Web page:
September 22, 2016
A Proactive Energy Consumer Charter for Ontario
The Ontario Energy Board (OEB) is considering the development of an energy consumer charter of rights. Here is how the OEB can use this as an opportunity to encourage greater consumer participation in energy markets and regulatory processes in Ontario.
The Ontario Energy Board is considering the development of an energy consumer charter of rights. The energy sector in Ontario, as elsewhere, is undergoing transformative changes, in many cases led by consumers. As such, any consumer charter has to ensure that consumers’ interests are protected, while also empowering consumers to actively participate in the new energy marketplace.
Such a “proactive” consumer charter would set principles and requirements which would give effect to the reasonable expectations of consumers in a dynamic energy environment.
The Ontario Energy Board (OEB) has indicated that as part of its “consumer-centric” vision of energy regulation in the province of Ontario, it is interested in introducing an energy consumer bill of rights.1
In earlier research, we identified the importance of consumer engagement on energy issues and the need to have those rights clearly stated.2 The energy market is changing, transforming the role of consumers and increasing the need to ensure that they know both their rights and their opportunities to participate.
In the past, consumers were primarily seen by the sector as passive — ratepayers who would consume energy without much consideration as to how or when it was produced. Now, consumers are becoming more discerning in their energy use, controlling how and when they use energy, and in many cases producing their own energy through such technology as solar PV, selling the surplus back into the grid. In this context, there is an increasing demand for legislators and/or regulators to create a set of energy consumer rights and to enshrine them in a document — the consumer charter.
As the Board examines the implementation of a consumer charter, it would be instructive to learn from charters in other jurisdictions. To identify best practices and the elements of a well-designed consumer charter, we looked at consumer charters in five jurisdictions — Texas, Ohio, Mississippi, Pennsylvania and Ireland (EU). We also interviewed consumer advocates in Europe, the U.S. and Canada to discover the key issues as they saw them.
Based on this jurisdictional review, we found that consumer rights and consumer charters fall into two main categories: reactive and proactive.
”Reactive” rights are focused on consumers’ relations with utilities, as they concern services. Consumer charters focused on these rights deal with such issues as service standards, consumer billing, disconnection procedures and the way that consumers can complain to a utility respecting perceived shortcomings and errors. In many instances these reactive charters tend to merely restate in plain language pre-existing rights. In Ontario most, if not all, reactive rights are already provided for through legislation or various regulator-imposed Rules and Codes.3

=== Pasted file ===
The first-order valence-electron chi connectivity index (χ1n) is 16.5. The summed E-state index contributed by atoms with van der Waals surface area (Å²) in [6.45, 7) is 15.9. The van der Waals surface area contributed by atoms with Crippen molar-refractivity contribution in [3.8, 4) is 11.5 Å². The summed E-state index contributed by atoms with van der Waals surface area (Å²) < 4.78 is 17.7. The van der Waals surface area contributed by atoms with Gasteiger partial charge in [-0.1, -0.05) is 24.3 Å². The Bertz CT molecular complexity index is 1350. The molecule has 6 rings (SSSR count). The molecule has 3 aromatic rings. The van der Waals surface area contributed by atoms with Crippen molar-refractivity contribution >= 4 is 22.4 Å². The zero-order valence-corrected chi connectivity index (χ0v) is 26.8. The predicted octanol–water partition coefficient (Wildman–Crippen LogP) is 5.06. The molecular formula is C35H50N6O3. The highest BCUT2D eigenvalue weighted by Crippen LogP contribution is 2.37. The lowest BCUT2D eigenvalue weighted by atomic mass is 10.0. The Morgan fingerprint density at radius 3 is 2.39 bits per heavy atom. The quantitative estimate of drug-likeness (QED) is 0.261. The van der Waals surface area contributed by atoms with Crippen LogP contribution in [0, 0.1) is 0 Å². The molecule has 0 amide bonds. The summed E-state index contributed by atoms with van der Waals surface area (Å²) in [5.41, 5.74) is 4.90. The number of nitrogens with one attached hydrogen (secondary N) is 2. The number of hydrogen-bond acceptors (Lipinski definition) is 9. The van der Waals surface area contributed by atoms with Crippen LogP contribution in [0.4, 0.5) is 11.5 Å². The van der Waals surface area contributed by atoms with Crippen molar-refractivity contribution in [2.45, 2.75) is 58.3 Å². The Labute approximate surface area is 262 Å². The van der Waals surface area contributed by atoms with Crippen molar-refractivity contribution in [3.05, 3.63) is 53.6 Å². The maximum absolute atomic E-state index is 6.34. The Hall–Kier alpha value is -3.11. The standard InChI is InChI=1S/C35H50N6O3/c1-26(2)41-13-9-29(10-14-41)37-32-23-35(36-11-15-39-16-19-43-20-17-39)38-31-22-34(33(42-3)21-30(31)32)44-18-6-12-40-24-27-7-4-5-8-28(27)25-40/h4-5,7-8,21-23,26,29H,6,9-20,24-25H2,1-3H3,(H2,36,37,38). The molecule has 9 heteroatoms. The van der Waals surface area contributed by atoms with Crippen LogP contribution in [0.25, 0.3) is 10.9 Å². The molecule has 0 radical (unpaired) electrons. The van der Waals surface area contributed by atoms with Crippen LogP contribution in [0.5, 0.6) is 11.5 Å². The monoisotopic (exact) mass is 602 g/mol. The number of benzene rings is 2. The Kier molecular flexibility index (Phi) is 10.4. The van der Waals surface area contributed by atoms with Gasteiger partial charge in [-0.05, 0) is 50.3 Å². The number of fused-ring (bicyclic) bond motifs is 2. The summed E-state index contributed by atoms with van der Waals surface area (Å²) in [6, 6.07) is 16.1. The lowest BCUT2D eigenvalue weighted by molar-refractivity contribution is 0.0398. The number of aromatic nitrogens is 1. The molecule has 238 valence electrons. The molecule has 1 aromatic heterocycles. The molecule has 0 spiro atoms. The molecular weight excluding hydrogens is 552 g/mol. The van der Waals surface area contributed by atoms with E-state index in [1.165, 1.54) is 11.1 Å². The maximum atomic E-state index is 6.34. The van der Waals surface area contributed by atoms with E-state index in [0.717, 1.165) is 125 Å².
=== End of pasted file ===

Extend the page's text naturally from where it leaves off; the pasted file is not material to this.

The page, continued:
“Proactive” rights are the rights that consumers have in being active participants in the energy market. Proactive consumer charters are therefore more comprehensive, establishing consumers’ rights to engage in the energy market in a more substantive way.
In Ontario, legislation and Board Rules and Codes governing consumers’ relationship with utilities already provide a very effective suite of protections for reactive rights. To be genuinely useful, a consumer charter for Ontario would therefore need to go beyond reactive rights and address consumers’ proactive rights:
- recognize the changing role of consumers, protect them and empower them in a changing market-based environment
- recognize that consumers are no longer all of one single type, and many are making the move from passive to active consumers
- recognize that issues related to energy poverty and climate change are coming into sharper focus.
A properly designed consumer charter will accomplish the dual goal of addressing both reactive and proactive rights: ensure that consumers are protected and informed of their rights in relation to the utility, while ensuring that their broader participation in the energy world is guaranteed, predictable and according to principle.
Mowat Energy’s On the Grid series provides a platform for original thinking about the future of the energy sector in Ontario. The series includes contributions from Mowat Energy, as well as articles or case commentaries authored by interested experts.To the On the Grid page
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Paul B. Sommerville
September 22, 2016
- Ontario Energy Board, Enabling Ontario’s Energy Future: 2015-2018 Business Plan, p. 5. At http://www.ontarioenergyboard.ca/oeb/_Documents/Corporate/OEB_Business_Plan_2015-2018.pdf. [↩]
- See Richard Carlson and Eric Martin, Re-energizing the Conversation: Engaging the Ontario Public on Energy Issues, Mowat Centre, October 2014. At https://munkschool.utoronto.ca/mowatcentre/re-energizing-the-conversation/. [↩]
- This includes the Distribution System Code for electricity distribution, Gas Distribution Access Rule (GDAR) for gas distribution and the Energy Consumer Protection Act for retailers. [↩]